Let's rewind a bit. By the time I hit that extended tutorial option I'd already played through a substantial starting section of the game which teaches you about the world around you (looting corpses and so forth) as well as the rudiments of combat. This action-packed intro scenario also sets up the story of the shattered planet you're going to be riding forth into (assuming you get the horse), and your place in it as a clone. The central fiction is based around a clone vat system to which you are linked. Thanks to this cloning system you'll be able rise again if you die, unlike all the other normal people who inhabit Fallen Earth. As such you're both valuable, and anomalous, which I think is - like EVE's pod-pilots - a useful conceit to explain the immortality of players in an MMO.
That's not to say the world is without its dangers. It is, of course, teeming with encounters that will send you to the respawn tubes. Fallen Earth does allow you to fight a number of enemies in one go without too much trouble, as long as they're not much more than a level higher than yourself, and all the early encounters are easy, but it doesn't stay that way. Aberrant humans, rabid animals and mutants await as you delve further into the game.
Combat, which is first explained to you in that instanced tutorial adventure, is a not-that-great mix of real-time and stat-based. While it feels a lot like the standard timed combat that you see in most older MMOs, ranged combat does require you to shoot at your target directly, and to hit them. It's quite possible to miss if an enemy is moving, and the same goes for melee, in which you swing in real time, with damage being calculated by your skills and the weapon you choose to use.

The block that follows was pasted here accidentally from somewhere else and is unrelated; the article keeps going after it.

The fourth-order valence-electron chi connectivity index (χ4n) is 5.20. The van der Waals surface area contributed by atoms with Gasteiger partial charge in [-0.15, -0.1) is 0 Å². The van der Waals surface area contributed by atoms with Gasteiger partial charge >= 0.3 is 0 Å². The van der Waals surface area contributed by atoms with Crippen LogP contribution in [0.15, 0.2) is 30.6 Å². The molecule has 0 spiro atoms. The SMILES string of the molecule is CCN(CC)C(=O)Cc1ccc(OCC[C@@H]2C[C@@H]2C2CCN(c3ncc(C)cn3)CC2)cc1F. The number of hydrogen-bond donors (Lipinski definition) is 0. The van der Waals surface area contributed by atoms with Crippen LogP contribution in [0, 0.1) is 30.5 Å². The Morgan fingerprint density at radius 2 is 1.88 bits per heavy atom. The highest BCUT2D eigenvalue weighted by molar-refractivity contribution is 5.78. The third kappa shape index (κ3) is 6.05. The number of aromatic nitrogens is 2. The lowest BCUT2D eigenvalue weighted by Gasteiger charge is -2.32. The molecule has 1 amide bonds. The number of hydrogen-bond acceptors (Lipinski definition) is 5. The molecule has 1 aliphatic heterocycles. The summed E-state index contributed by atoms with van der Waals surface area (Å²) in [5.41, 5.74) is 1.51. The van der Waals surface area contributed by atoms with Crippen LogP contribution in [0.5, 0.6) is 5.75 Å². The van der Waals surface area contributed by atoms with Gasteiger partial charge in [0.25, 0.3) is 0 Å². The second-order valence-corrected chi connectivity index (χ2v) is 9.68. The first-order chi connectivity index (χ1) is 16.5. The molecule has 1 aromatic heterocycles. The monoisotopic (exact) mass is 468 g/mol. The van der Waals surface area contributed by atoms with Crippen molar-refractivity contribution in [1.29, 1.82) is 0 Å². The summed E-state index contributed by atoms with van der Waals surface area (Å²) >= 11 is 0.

This alone makes Fallen Earth a little more engaging to play than a batch of other MMOs I could mention, and the ability to choose between gunplay and close-quarters combat is brave, if not actually that dynamic or exciting. It's something of shame that enemies don't reward you with the same kind of diversity of behaviour. It tends to be little more than a single kind of attack, which you either have the hit points to absorb or not. That said, cover is "real" and you can run and hide from a sniper if you need to.
This clumsy hybrid of a combat model might not be perfect, but it does offer a portrait of the game as a whole. What I mean by that is that Fallen Earth isn't boasting up-to-date production values, or genuinely innovating within the MMO space, but it is trying to be its own game. This is not a clone, nor an attempt to be brutally commercial.
While it has some very real limitations - PvP is currently rather pointless, it's not particularly rewarding for team-based play, and the animation and other glossy elements leave much to be desired - it's a testament to the dedication of this small, independent team that they've managed to create something that is both firmly embedded within the MMO tradition, while at the same time feeling new. And it also feels honest: they've got a good idea about where they're going, and there's nothing cynical about what they've done so far.